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  • • Most common form of GI ischemia

    • May occur following low-flow states: shock, myocardial infarction, abdominal aortic aneurysm (AAA) repair

    • Reversible or irreversible

    • Vascular compromise by occlusive or nonocclusive mechanisms

    • May affect any portion of colon

    • Watershed areas (splenic flexure, rectosigmoid junction) especially vulnerable

    • No pathognomonic findings or signs; requires high index of suspicion

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Epidemiology

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  • • Ischemia of the right colon seen in patients with coronary artery disease (CAD), aortic stenosis

    • Affects elderly most often (> 60 years)

    • May occur in association with diabetes, lupus, sickle cell crisis, pancreatitis

    • Left-sided ischemic colitis 1-2% following aortic reconstruction, higher incidence with ruptured AAA

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Symptoms and Signs

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  • • Abrupt onset of abdominal pain

    • Diarrhea (may be bloody)

    • Nausea

    • Vomiting

    • Tenesmus

    • Fever

    • Physical exam may be unremarkable

    • Pain out of proportion to exam findings

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Laboratory Findings

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  • • Nonspecific, no pathognomonic abnormalities

    • May have leukocytosis

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Imaging Findings

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  • Abdominal x-rays: Nonspecific Abdominal catastrophe: free air, pneumatosis intestinalis, portal vein air

    Barium enema: May feature thumbprints

    CT: May show thicken bowel wall

    Angiography: May reveal major mesenteric vascular occlusion, stenosis, spasm

    Colonoscopy

    • -May reveal edematous, hemorrhagic mucosa with or without ulcerations

      -Advanced ischemia appears as blue-black discoloration, patchy areas of black, nonviable mucosa

    • Grayish membrane resembles pseudomembranous colitis

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  • • Colorectal cancer

    • Diverticulitis

    • Inflammatory bowel disease

    • Pseudomembranous colitis

    • Infectious colitis

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Rule Out

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  • • Neoplasm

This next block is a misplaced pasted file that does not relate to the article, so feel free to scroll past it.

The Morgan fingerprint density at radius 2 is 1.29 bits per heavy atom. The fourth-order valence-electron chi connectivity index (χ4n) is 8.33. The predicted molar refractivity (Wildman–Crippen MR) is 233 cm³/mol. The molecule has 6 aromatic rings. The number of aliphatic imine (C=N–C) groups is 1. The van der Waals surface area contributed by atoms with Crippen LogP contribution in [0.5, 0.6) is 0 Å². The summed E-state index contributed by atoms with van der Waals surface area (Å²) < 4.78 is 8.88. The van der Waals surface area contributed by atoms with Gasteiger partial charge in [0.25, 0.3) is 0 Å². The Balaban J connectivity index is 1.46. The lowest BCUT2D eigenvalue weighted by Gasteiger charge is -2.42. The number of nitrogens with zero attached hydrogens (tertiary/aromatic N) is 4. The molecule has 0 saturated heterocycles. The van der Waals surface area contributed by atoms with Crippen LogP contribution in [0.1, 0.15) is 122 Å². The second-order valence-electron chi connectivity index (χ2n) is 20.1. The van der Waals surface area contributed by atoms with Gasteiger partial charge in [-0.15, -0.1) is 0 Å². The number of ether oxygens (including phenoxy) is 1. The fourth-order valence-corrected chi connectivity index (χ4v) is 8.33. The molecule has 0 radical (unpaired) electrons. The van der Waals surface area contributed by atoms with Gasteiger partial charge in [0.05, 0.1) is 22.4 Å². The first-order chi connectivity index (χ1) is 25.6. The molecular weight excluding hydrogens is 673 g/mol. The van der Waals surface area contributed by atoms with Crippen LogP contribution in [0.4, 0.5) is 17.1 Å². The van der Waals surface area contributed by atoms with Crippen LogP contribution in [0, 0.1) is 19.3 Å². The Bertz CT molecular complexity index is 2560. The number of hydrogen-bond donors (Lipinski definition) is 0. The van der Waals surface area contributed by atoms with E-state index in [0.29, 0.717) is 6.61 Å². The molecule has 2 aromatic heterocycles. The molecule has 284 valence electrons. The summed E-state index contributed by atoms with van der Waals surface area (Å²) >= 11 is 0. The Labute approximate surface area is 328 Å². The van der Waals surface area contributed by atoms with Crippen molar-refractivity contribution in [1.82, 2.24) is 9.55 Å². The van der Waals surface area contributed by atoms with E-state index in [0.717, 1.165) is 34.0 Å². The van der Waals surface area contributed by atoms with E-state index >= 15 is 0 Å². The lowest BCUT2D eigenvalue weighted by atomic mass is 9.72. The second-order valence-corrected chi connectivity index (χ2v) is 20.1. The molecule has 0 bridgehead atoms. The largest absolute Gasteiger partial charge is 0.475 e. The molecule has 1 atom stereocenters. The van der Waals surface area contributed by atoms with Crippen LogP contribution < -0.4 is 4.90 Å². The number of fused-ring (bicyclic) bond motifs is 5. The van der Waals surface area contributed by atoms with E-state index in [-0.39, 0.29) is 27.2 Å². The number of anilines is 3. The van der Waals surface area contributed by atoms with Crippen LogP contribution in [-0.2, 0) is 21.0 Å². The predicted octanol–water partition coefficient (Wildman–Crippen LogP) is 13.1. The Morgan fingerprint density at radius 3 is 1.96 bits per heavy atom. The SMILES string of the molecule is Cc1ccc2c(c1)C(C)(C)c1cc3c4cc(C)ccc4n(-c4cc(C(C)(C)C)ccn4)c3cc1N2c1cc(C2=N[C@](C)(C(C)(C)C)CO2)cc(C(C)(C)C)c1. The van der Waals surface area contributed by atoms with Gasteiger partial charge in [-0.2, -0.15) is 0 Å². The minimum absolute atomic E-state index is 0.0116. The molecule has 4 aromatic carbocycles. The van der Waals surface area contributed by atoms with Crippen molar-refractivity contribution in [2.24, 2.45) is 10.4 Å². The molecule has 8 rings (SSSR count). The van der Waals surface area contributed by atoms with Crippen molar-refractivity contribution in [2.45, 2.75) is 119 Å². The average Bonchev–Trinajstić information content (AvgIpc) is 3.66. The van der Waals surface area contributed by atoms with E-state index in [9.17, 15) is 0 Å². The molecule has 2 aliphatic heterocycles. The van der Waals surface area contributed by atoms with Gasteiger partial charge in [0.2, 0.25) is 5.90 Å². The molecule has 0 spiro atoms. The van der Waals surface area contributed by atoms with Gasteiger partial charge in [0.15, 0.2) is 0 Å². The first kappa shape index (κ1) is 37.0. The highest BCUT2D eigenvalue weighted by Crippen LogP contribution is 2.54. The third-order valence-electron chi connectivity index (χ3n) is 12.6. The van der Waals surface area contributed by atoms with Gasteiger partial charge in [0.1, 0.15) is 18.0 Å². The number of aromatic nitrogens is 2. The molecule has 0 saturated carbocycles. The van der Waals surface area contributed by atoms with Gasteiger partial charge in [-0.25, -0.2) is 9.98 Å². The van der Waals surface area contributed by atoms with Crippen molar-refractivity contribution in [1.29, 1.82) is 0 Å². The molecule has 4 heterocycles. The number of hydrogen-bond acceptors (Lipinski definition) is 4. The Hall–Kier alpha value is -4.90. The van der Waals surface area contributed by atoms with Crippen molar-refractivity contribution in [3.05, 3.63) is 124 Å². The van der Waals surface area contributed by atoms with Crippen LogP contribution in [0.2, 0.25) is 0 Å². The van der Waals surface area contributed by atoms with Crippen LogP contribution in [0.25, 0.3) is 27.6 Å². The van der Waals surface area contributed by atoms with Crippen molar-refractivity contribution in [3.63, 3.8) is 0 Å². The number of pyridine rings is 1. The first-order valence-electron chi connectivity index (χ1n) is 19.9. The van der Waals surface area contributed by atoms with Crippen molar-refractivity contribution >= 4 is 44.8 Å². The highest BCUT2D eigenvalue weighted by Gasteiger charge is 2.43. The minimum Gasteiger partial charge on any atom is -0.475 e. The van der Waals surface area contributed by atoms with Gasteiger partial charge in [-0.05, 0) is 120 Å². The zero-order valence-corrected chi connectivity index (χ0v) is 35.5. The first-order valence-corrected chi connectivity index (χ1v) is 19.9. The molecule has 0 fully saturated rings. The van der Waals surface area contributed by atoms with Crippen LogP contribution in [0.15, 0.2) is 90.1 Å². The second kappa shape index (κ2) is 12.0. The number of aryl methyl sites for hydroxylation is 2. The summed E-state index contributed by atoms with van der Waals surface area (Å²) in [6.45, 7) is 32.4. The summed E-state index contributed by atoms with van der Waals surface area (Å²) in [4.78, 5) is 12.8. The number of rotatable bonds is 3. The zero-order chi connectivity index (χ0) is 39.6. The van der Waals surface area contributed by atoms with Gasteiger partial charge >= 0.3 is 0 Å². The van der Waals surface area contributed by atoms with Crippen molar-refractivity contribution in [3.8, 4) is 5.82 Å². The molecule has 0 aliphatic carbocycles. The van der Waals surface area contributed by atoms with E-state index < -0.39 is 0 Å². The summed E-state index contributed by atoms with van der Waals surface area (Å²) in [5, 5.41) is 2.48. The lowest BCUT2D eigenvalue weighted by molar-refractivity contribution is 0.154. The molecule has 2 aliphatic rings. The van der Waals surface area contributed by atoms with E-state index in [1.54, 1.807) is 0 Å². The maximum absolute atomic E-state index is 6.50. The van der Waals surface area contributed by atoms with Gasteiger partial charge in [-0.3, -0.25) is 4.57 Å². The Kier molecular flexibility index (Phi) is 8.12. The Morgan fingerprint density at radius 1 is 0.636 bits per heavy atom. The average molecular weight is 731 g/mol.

• Ulcerative colitis

    • Diverticulitis

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  • • Comprehensive history and physical exam

    • Is there recent history of low-flow state (AAA repair, cardiac event), pancreatitis

    • Colonoscopy

    • CT scan

    • Diagnosis requires high index of suspicion

    • Consider work-up for hypercoaguable state, embolic source (transesophageal echocardiography, aortography)

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When to Admit

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  • • Patients with suspicion of ischemic colitis should be admitted for work-up, hydration, IV antibiotics, and observation to be certain that the problem is reversible

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  • • IV hydration

    • Broad-spectrum antibiotics

    • Inpatient hospitalization

    • Bowel rest

    • NG decompression

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Surgery

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Indications

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  • • Irreversible disease, failure of conservative measures (hydration, antibiotics, bowel rest) with persistence of symptoms

    • Full thickness necrosis (gangrenous ischemic colitis)

    • Development of stricture/obstruction

    • Worsening clinical course (fever, tachycardia, leukocytosis, acidosis, hypotension)

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Medications

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  • • IV broad-spectrum antibiotics

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Treatment Monitoring

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  • • Serial abdominal exam

    • Serial WBC count

    • Follow-up endoscopy

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Complications

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  • • Severe ischemic disease often associated with other medical comorbidities

    • Overall mortality rate ~ 50%

    • Ischemic stricture

    • Peritonitis

    • Perforation

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Prognosis

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  • • In transient disease, 80-90% will completely heal

    • ...

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